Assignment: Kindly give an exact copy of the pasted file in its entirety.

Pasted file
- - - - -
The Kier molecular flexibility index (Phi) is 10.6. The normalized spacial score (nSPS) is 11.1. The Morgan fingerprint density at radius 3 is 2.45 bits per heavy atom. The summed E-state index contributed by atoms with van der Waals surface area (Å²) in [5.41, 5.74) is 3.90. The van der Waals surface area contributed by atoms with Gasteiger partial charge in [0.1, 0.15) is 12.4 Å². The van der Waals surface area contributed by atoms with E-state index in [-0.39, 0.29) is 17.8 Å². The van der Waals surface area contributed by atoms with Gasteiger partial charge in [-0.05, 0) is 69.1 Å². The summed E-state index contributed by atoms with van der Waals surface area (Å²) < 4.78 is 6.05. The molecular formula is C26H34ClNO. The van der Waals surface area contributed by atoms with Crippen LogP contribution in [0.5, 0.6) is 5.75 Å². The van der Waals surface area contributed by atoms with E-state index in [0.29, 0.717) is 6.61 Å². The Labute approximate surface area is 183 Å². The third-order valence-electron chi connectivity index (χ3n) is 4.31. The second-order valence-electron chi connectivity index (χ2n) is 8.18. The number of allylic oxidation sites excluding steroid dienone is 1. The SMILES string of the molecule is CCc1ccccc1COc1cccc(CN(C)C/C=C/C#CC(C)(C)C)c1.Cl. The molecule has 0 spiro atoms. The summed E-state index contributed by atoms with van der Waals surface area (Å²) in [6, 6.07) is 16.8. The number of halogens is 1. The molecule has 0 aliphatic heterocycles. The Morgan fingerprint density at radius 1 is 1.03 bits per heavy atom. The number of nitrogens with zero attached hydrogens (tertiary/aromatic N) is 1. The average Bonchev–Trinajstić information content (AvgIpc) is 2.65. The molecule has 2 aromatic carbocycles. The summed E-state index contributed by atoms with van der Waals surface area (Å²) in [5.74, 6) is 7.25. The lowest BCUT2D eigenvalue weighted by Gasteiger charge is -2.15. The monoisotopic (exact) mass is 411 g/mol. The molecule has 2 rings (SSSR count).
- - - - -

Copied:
The Kier molecular flexibility index (Phi) is 10.6. The normalized spacial score (nSPS) is 11.1. The Morgan fingerprint density at radius 3 is 2.45 bits per heavy atom. The summed E-state index contributed by atoms with van der Waals surface area (Å²) in [5.41, 5.74) is 3.90. The van der Waals surface area contributed by atoms with Gasteiger partial charge in [0.1, 0.15) is 12.4 Å². The van der Waals surface area contributed by atoms with E-state index in [-0.39, 0.29) is 17.8 Å². The van der Waals surface area contributed by atoms with Gasteiger partial charge in [-0.05, 0) is 69.1 Å². The summed E-state index contributed by atoms with van der Waals surface area (Å²) < 4.78 is 6.05. The molecular formula is C26H34ClNO. The van der Waals surface area contributed by atoms with Crippen LogP contribution in [0.5, 0.6) is 5.75 Å². The van der Waals surface area contributed by atoms with E-state index in [0.29, 0.717) is 6.61 Å². The Labute approximate surface area is 183 Å². The third-order valence-electron chi connectivity index (χ3n) is 4.31. The second-order valence-electron chi connectivity index (χ2n) is 8.18. The number of allylic oxidation sites excluding steroid dienone is 1. The SMILES string of the molecule is CCc1ccccc1COc1cccc(CN(C)C/C=C/C#CC(C)(C)C)c1.Cl. The molecule has 0 spiro atoms. The summed E-state index contributed by atoms with van der Waals surface area (Å²) in [6, 6.07) is 16.8. The number of halogens is 1. The molecule has 0 aliphatic heterocycles. The Morgan fingerprint density at radius 1 is 1.03 bits per heavy atom. The number of nitrogens with zero attached hydrogens (tertiary/aromatic N) is 1. The average Bonchev–Trinajstić information content (AvgIpc) is 2.65. The molecule has 2 aromatic carbocycles. The summed E-state index contributed by atoms with van der Waals surface area (Å²) in [5.74, 6) is 7.25. The lowest BCUT2D eigenvalue weighted by Gasteiger charge is -2.15. The monoisotopic (exact) mass is 411 g/mol. The molecule has 2 rings (SSSR count).